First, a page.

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Zuniga v. Attorney General

United States District Court, D. Nevada

June 17, 2014

EDMUNDO A. ZUNIGA, Plaintiff,
v.
ATTORNEY GENERAL, et al., Defendants.

ORDER

JAMES C. MAHAN, District Judge.

This action is a pro se petition for a writ of habeas corpus filed pursuant to 28 U.S.C. § 2254, by a Nevada state prisoner. Before the court are two motions: petitioner's motion for reconsideration of the court's denial of his motion for the appointment of counsel (ECF No. 7) and respondents' motion to dismiss (ECF No. 9).

I. Procedural History

On September 1, 2006, the state charged petitioner with murder, by way of criminal information. (Exhibit 4).[1] Petitioner pled guilty to a negotiated charge of second-degree murder. (Exhibit 5, at p. 8). Petitioner was sentenced to a term of life imprisonment with the possibility of parole after 10 years, with an equal and consecutive sentence for use of a deadly weapon. (Exhibit 6). Petitioner did not file a direct appeal.

On June 3, 2009, petitioner filed a post-conviction habeas petition in state court. (Exhibit 10). Petitioner later filed a supplemental petition on December 8, 2010. (Exhibit 23). On July 29, 2011, the state district court conducted a hearing on the state habeas petition. (Exhibit 35). On August 26, 2011, the state district court dismissed the petition as untimely. (Exhibit 36).

Petitioner appealed the dismissal of his state habeas petition to the Nevada Supreme Court. (Exhibit 38). On November 15, 2012, the Nevada Supreme Court affirmed the dismissal of petitioner's post-conviction habeas petition on the ground that the petition was untimely pursuant to NRS 34.726, and because petitioner failed to show cause and prejudice or a fundamental miscarriage of justice. (Exhibit 51). Petitioner filed a motion for rehearing, but the petition was denied. (Exhibits 52 & 53). Remittitur issued on February 25, 2013. (Exhibit 55).

Petitioner dispatched his federal habeas petition to this court on June 24, 2013. (ECF No. 6). On August 28, 2013, this court denied petitioner's motion for the appointment of counsel and directed respondents to file a response to the petition. (ECF No. 5). Petitioner filed a motion for reconsideration regarding the denial of his motion for the appointment of counsel. (ECF No. 7). Respondents have filed a motion to dismiss the petition. (ECF No. 9). Petitioner filed a response. (ECF No. 14). Respondents filed a reply. (ECF No. 15).

II. Petitioner's Motion for Reconsideration

Petitioner has filed a motion for reconsideration of the court's denial of his motion seeking the appointment of counsel. (ECF No. 7). Pursuant to 18 U.S.C. § 3006(a)(2)(B), the district court has discretion to appoint counsel when it determines that the "interests of justice" require representation. There is no constitutional right to appointed counsel for a federal habeas corpus proceeding. Pennsylvania v. Finley, 481 U.S. 551, 555 (1987); Bonin v. Vasquez, 999 F.2d 425, 428 (9th Cir. 1993). The decision to appoint counsel is generally discretionary. Chaney v. Lewis, 801 F.2d 1191, 1196 (9th Cir. 1986), cert. denied, 481 U.S. 1023 (1987); Bashor v. Risley, 730 F.2d 1228, 1234 (9th Cir.), cert. denied, 469 U.S. 838 (1984). As the court stated in its order of August 28, 2013, the petition on file in this action is well-written and sufficiently clear in presenting the issues that petitioner wishes to bring. The issues in this case are not complex. Counsel is not justified in this instance. The motion for reconsideration of the court's prior denial of petitioner's motion for the appointment of counsel is denied.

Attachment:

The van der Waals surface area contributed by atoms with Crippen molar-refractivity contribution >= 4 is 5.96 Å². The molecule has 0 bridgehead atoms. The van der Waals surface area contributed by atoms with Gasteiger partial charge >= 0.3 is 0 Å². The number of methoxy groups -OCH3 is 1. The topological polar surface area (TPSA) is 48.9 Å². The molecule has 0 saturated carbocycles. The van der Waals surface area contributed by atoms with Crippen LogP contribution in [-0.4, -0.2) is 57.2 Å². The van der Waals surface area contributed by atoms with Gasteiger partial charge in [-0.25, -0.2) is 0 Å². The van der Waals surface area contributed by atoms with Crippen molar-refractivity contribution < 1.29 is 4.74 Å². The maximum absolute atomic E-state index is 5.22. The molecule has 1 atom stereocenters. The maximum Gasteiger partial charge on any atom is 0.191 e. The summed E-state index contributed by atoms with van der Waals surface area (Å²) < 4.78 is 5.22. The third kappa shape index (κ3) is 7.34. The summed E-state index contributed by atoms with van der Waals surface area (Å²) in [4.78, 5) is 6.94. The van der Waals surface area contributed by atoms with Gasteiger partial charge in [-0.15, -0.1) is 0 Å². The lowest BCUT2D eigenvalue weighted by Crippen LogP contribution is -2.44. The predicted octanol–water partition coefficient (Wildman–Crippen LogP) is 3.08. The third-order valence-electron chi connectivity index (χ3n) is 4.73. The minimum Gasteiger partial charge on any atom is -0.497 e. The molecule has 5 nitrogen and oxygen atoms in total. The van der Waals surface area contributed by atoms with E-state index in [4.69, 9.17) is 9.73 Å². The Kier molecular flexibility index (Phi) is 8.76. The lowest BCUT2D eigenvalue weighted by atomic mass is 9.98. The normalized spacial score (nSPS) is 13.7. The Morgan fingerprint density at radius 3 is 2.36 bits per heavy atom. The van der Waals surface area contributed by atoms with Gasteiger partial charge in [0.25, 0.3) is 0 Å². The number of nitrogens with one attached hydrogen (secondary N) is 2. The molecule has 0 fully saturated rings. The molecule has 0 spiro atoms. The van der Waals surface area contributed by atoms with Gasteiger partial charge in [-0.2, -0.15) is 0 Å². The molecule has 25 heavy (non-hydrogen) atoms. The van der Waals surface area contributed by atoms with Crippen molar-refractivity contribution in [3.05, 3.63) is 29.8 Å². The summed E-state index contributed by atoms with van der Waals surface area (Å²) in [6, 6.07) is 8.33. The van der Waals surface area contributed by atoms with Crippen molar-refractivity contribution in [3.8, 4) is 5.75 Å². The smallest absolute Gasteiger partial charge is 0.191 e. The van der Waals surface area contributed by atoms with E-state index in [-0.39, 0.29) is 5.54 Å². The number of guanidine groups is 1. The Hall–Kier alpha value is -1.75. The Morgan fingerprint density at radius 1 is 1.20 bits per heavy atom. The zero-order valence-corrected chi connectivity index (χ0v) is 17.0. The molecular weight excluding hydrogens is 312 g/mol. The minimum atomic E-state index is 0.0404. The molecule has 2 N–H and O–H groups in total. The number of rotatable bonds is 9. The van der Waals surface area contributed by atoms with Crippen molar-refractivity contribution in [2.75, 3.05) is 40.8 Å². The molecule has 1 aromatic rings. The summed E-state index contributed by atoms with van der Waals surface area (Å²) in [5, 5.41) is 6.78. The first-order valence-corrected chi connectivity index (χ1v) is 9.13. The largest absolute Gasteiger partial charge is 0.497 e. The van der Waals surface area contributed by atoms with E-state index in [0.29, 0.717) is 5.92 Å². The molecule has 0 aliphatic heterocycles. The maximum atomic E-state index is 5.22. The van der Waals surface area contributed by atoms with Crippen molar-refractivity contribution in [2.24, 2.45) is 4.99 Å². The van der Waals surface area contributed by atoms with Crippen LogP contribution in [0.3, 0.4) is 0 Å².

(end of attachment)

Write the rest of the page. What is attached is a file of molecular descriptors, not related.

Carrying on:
III. Respondents' Motion to Dismiss

Respondents argue that the petition is untimely. The Antiterrorism and Effective Death Penalty Act (AEDPA) amended the statutes controlling federal habeas corpus practice to include a one-year statute of limitations on the filing of federal habeas corpus petitions. With respect to the statute of limitations, the habeas corpus statute provides:

(d)(1) A 1-year period of limitation shall apply to an application for a writ of habeas corpus by a person in custody pursuant to the judgment of a State court. The limitation period shall run from the latest of-
(A) the date on which the judgment became final by the conclusion of direct review or the expiration of the time for seeking such review;
(B) the date on which the impediment to filing an application created by State action in violation of the Constitution or laws of the United States is removed, if the applicant was prevented from filing by such State action;
(C) the date on which the constitutional right asserted was initially recognized by the Supreme Court, if the right has been newly recognized by the Supreme Court and made retroactively applicable to cases on collateral review; or
(D) the date on which the factual predicate of the claim or claims presented could have been discovered through the exercise of due diligence.